writing schedule

Writing Pomodoro Style

The Pomodoro Technique is a time management method developed by Francesco Cirillo using a kitchen timer shaped like a tomato. 

I first read about authors using this time management method to spur writing on the Writers Write blog and more recently on Elizabeth Spann Craig's blog. 

Do I use it to write? Loosely. I don't use a ticking timer. But since the beginning of this year I do have a schedule for writing that I try to stick with. 

On the days when I'm not at the office, I write. 

When I was still creating my story and spilling it all out on paper, I did not use a timer method to measure how I did. I used word count to track how much I produced. But now that I'm adding layers and revising a story in draft form, I use the Pomodoro bursts. 

I'm a morning person. I like to sip my tea in the quiet and read through writer blogs as I wake up. But come 7 am? I write on my story or on this blog. I'll stay on task for roughly 45-minutes at a time and then take anywhere from a 5 to a 15-minute break.  I don't use a kitchen timer. I don't use an app. The small clock on my laptop helps me track my time. I'll keep at this until 1 pm.  

Having worked on my story for several years, I need to feel a sense of accomplishment. Novels are anywhere from 70,000 to 100,000 words. That's a lot of words, a lot of writing, and I want to know that I'm producing a story, that there is a forward movement with my story. So I like to measure myself. And yes, I track my measurements on excel spreadsheets! 

How about you? Do you have some writerly tricks of the trade to help you feel that you have moved forward with your story or your article during your day?

   

Real Live Writer's Group

Writing is a head oriented activity-using our imagination to create stories and selecting words to communicate those images to someone else.

But, to have a vivid imagination, we need curiosity and experience. We need to see, hear, smell, touch, and taste.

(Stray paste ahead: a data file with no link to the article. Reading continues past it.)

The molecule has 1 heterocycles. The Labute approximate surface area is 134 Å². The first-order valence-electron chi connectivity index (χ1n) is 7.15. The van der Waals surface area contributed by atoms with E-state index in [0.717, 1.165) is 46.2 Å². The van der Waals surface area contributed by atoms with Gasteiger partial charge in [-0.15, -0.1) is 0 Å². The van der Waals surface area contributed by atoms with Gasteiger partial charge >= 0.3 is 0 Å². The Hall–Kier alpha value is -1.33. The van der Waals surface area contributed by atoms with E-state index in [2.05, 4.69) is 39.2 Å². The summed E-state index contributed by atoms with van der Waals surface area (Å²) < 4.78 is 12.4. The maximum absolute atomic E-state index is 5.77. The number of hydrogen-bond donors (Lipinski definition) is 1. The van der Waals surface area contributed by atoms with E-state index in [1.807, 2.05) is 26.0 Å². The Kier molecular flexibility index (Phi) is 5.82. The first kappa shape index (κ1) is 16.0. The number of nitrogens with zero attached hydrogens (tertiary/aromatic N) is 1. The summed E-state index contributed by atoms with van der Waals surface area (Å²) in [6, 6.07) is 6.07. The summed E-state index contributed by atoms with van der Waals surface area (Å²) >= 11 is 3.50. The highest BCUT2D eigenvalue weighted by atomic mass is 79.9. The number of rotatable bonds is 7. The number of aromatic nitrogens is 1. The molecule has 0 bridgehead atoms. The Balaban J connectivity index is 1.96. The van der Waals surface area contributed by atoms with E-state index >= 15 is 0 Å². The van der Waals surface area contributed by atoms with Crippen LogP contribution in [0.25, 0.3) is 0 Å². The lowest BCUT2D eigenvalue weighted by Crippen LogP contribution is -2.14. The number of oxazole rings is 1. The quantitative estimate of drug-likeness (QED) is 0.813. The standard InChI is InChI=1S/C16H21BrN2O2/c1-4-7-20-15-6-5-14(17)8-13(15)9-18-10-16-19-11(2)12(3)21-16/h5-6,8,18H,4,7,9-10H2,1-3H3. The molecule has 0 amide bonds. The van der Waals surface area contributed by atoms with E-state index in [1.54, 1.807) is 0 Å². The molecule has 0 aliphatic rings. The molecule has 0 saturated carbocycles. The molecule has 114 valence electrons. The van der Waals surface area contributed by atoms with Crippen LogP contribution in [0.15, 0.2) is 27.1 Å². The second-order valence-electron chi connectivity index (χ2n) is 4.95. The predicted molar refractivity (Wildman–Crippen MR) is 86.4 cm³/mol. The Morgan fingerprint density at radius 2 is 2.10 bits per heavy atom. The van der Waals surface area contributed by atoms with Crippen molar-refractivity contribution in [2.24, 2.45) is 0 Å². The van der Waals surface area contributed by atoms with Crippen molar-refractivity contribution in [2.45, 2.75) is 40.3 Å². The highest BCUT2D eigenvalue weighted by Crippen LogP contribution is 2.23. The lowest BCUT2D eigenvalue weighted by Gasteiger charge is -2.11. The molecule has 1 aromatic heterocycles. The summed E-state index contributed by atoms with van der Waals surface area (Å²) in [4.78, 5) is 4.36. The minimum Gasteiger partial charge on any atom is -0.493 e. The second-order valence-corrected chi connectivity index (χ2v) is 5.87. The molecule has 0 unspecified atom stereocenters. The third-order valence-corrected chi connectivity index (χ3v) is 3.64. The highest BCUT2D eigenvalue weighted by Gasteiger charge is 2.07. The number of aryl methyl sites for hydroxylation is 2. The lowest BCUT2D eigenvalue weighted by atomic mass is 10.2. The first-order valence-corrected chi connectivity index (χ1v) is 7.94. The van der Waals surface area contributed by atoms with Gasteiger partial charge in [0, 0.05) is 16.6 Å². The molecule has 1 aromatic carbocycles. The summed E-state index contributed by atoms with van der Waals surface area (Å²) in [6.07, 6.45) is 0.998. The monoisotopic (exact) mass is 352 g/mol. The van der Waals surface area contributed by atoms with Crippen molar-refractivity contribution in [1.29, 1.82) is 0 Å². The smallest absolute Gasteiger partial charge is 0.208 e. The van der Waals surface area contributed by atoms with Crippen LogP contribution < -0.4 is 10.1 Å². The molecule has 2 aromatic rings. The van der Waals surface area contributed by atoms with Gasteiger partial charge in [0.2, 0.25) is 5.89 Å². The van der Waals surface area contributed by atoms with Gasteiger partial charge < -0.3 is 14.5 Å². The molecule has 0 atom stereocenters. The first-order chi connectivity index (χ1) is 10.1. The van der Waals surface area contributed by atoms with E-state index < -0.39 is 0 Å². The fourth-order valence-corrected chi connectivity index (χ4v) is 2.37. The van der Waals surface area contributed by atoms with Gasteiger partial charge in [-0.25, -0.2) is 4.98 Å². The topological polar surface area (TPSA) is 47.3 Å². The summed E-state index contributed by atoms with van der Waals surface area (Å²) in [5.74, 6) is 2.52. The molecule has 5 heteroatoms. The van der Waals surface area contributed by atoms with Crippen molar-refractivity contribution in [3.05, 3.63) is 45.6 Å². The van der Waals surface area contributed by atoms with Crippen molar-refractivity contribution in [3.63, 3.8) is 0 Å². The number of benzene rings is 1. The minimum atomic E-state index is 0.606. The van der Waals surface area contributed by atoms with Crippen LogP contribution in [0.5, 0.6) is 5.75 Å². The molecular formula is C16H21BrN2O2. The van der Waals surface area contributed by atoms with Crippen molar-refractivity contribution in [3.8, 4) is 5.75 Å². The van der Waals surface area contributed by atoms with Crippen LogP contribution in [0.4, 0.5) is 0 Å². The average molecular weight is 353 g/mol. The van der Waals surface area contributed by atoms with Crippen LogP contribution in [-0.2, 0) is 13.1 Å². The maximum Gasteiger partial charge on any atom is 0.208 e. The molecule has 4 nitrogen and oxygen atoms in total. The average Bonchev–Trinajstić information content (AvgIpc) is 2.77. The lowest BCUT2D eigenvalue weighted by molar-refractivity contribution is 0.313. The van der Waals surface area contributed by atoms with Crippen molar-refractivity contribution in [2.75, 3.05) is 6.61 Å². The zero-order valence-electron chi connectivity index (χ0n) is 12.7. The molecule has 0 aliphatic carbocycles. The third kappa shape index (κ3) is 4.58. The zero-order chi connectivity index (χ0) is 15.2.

Last night, I went to my first, in a very long time, writer's group. 

This group meets monthly and a facilitator steers the group. She had assigned a writing exercise, asking them to use the five senses. (My brief reflection above the picture? I wrote that before I went to the meeting! How's that for coincidence in real life?) There were ten of us last night. Most of them shared their writing pieces.

It was an informal meeting, perhaps because it's the last night until September. They also shared information about the open house for a new artist studio in town, the author's open mike night at a cafe, a couple of books, and one person had attended a workshop at the Loft Literary Center in Minneapolis. 

Though I've been curious about the Loft, between work, cost, and the energy to google directions, drive, and sit in class with new people? Those three things haven't meshed enough yet to propel me there. Someday. Maybe!

As an introvert, I did not participate much last night but observed and watched. I've already received a welcome email from the facilitator that shared again the dates and locations of events mentioned last night. And I'll be glad of opportunities to get to know this group better.

Some of the people in my facebook writer's group pointed out various types of groups which was helpful. I did not have any expectations and it seems this group is more about support of writing habits group rather than critique of manuscripts group.

How about you? What type of writer's group(s) do you participate in? 

    

An Author's Day Schedule

I was fascinated this morning with Janice Hardy's work schedule. She crafts articles at Fiction University and is author of several YA novels as well as non-fiction books on the craft of writing. 

Adapting her schedule, I pulled one together that should work for me, considering I'm not a full-time writer as she is.

I don't know about you, but I'm good at putting butt-in-chair. But staying on task? Not so good.

If my phone chirrups that I've received a text, I'll respond to it. (As happened this morning.) 

If I feel momentarily stuck, I'll check my emails.

I might even check into a digital jigsaw puzzle site to spend 30+ minutes to put one together. I tell myself it's meditative and will stimulate my thinking. Except, it doesn't translate into more work done on the novel.

Today? Success! (Yes. Except for the aforementioned text)

How long will I keep to this schedule? I'll probably fall out of it before January ends. Life will inevitably interfere with any type of overly precise discipline.

I hope that at the beginning of each month that I will look at my writing schedule again and gently recalibrate my time to keep my focus on finishing up this novel and move into doing more serious work on my next book.